“Wow,” exclaims retired Chief Master Sgt. Rodney McKinley as he stares at an empty lot filled with dirt, where the old Seymour Johnson Air Force Base Medical Clinic once stood.
“A lot of things have changed, some have stayed the same” he added. “However, for some reason it still feels like home.”
More than 40 years ago, then Airman Basic McKinley first stepped into that very same medical clinic as a new emergency room technician fresh from technical training. He would not know it at the time, however, Seymour Johnson Air Force Base, would be the launching point for an Air Force career that would see him eventually become the 15th Chief Master Sergeant of the Air Force.
Recently, while reminiscing with a friend, Ray Iacomacci, about their times serving in the Air Force, Chief McKinley, decided to take a visit to the place where his operational Air Force career started; Seymour Johnson Air Force Base, North Carolina.
“When reflecting about where you are currently, you always think about where you began,” Chief McKinley said. “It so happens my Air Force story began at Seymour Johnson. So, I called Ray, my close friend and roommate from all those years ago, and off we went.”
“When he told me, we were going to Seymour Johnson AFB, I smiled from ear-to-ear,” Iacomacci added. “I may have even shed a few tears. This place is so important to both of our life stories, it was hard not to get excited.”
Chief and Iacomacci visited Team Seymour on September 13, 2019. During the visit, he made several stops on the installation to talk with Airmen about the Air Force and their journey, while also reflecting on his own path in the Air Force.
One of those Airmen was Senior Airman Qwan Barber, 4th Aircraft Maintenance Squadron crew chief. He explained how much of a privilege it was to meet Chief McKinley and hear his story.
“You never know who you will get to meet in the Air Force, Barber said. “There haven’t been many to attain his rank and status. It’s really cool to see how there is somebody so high-up that started right here at Seymour Johnson.
In many cases, Chief McKinley was able to draw parallels between many of the Air Force’s newest Airmen and his own career as an Airman.
“It’s really refreshing to see all these young Airmen essentially starting their journey from the same position as me,” Chief McKinley said. “When I started, I had no plans of being the Chief Master Sgt. of the Air Force. I was just an Airman trying to do my job the best way I possibly could. Along the way somebody saw something in me and mentored me to the level I ended up. I see the same potential in all of the Airmen I’ve met here today.”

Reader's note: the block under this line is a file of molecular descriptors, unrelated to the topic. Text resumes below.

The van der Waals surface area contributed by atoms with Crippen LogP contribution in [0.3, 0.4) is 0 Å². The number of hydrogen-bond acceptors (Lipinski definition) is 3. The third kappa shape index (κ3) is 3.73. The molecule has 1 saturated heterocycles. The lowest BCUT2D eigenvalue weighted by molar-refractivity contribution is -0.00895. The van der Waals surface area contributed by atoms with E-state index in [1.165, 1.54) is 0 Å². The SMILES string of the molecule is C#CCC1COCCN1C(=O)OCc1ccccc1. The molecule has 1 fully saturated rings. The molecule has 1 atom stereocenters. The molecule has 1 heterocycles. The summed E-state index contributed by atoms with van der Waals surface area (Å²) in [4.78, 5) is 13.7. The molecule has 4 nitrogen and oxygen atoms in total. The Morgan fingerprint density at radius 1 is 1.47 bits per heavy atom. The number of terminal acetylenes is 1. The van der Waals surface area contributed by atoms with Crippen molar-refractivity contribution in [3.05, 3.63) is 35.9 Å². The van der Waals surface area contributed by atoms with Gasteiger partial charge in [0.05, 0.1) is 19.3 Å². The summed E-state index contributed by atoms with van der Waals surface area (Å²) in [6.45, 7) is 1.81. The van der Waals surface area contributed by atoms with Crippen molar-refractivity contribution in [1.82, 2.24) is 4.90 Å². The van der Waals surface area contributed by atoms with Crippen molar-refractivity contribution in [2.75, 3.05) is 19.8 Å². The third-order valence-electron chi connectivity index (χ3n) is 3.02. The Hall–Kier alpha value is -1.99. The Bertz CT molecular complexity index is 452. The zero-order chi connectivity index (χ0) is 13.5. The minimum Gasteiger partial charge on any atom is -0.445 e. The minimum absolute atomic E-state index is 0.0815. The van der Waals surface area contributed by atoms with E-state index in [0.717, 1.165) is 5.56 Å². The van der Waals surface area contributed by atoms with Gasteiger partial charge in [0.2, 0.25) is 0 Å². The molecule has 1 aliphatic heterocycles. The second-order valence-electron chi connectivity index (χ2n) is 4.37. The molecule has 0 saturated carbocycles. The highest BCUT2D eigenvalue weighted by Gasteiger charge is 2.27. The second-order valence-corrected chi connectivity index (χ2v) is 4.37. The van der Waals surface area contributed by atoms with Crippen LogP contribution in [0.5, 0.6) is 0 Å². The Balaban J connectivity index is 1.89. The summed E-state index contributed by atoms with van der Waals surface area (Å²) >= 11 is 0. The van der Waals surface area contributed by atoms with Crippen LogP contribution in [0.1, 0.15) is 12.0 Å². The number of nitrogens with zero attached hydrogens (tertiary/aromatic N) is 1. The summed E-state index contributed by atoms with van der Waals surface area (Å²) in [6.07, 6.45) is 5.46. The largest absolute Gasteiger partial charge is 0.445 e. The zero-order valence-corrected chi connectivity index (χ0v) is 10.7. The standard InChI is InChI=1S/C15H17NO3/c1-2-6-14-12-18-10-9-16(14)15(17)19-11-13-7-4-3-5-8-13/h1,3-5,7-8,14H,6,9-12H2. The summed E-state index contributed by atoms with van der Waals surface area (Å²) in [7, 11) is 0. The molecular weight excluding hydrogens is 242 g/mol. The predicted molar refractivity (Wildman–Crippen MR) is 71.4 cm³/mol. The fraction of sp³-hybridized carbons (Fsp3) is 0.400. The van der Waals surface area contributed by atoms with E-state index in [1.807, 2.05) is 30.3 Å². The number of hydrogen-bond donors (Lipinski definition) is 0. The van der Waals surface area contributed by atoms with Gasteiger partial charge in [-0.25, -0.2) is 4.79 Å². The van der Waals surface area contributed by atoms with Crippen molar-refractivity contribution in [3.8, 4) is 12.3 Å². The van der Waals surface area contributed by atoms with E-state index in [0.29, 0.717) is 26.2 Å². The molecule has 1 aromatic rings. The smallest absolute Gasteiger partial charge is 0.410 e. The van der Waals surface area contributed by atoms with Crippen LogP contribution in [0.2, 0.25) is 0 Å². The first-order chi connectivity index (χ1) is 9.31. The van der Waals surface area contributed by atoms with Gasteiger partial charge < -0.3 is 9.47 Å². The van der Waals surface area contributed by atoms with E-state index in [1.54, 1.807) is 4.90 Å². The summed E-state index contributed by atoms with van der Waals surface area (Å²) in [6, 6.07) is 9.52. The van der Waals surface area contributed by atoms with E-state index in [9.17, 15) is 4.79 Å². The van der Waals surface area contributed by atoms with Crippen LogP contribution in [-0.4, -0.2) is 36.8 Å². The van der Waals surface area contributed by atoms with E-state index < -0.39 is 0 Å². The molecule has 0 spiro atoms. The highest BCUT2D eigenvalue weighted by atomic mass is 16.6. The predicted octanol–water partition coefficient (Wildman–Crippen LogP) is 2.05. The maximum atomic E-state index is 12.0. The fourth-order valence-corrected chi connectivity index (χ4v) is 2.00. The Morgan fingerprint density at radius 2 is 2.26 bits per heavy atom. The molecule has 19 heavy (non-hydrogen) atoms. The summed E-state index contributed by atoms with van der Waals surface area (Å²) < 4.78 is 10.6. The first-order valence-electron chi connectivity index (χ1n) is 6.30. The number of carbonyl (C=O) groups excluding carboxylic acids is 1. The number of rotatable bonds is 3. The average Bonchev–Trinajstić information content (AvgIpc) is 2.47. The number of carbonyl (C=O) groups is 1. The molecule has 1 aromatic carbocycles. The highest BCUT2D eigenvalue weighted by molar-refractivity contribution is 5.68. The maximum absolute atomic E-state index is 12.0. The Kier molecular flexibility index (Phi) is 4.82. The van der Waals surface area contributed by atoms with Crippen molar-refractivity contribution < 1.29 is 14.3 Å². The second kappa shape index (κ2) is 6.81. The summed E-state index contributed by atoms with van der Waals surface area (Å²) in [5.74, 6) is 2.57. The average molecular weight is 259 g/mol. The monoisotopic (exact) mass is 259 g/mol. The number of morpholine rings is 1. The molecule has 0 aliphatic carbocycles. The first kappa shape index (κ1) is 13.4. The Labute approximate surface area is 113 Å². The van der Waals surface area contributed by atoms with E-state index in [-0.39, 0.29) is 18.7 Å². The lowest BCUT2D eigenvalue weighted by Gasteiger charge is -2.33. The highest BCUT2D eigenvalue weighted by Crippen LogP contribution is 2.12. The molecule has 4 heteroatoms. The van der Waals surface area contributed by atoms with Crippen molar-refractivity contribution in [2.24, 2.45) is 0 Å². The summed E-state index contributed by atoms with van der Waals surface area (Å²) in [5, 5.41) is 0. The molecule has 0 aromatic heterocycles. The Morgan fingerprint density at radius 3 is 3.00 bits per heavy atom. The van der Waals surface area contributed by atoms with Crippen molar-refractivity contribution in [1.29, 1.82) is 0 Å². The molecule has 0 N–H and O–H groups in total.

At one stop, Chief McKinley and Iacomacci strolled through the old Airman and Family Readiness Center. Each of them laughing and recounting work stories about the charge of quarters desk and games of pool in that very building, nearly 40 years ago, which used to be their dorm.
“This building is full of memories,” Chief McKinley said. “This is most definitely a place that has made a lasting impact on my life.”
“I met my wife right here while on desk duty, Iacomacci added. Of course, I used to always beat Airman McKinley in pool as well.”
“In your dreams,” Chief McKinley retorted.
Toward the end of the visit, Chief McKinley held a roundtable to discuss issues affecting the Airmen and even held an in-depth discussion on being a good front line supervisor and caring for Airmen. He also discussed briefly the new suicide prevention measures the U.S. Air Force is undergoing.
“We have to communicate with each other better,” Chief McKinley said. “We have to care for each other and get to know each other better. It takes five minutes to ask someone how they are doing. However, by just asking you are providing the foundation for a lasting relationship and communication.”
As the Chief Master Sgt. of the Air Force, Chief McKinley represented the highest enlisted level of leadership in the U.S. Air Force. He was responsible for providing direction to the enlisted corps and representing their interests in all levels of government. He also acted as the personal adviser to the Chief of Staff and the Secretary of the Air Force, who, at the time was Gen. Norton A. Schwartz, on all issues regarding the welfare, readiness, morale, and proper utilization and progress of the enlisted force. He served in the position from 2006 to 2009.
“I will never retire from being an Airman,” Chief McKinley said. “I will always continue watching and engaging with our Airmen for the rest of my life. Whether its professional military development or attending an Airman Leadership School graduation, my passion is speaking to the future leaders of our Air Force.”
Seymour Johnson AFB may have grown in scope, mission, and population since that first day Chief McKinley first stepped on the installation those many years ago; however, his story is etched into its history forever.
“This place will always be the start of my story,” Chief McKinley said. I may have not been born here, but for this retired chief, Seymour Johnson Air Force will always be home.
DISCLAIMER: This article was originally published at the Defense Video Imagery Distribution System Hub (www.didvshub.net). The appearance of U.S. Department of Defense (DoD) visual information does not imply or constitute DoD endorsement.
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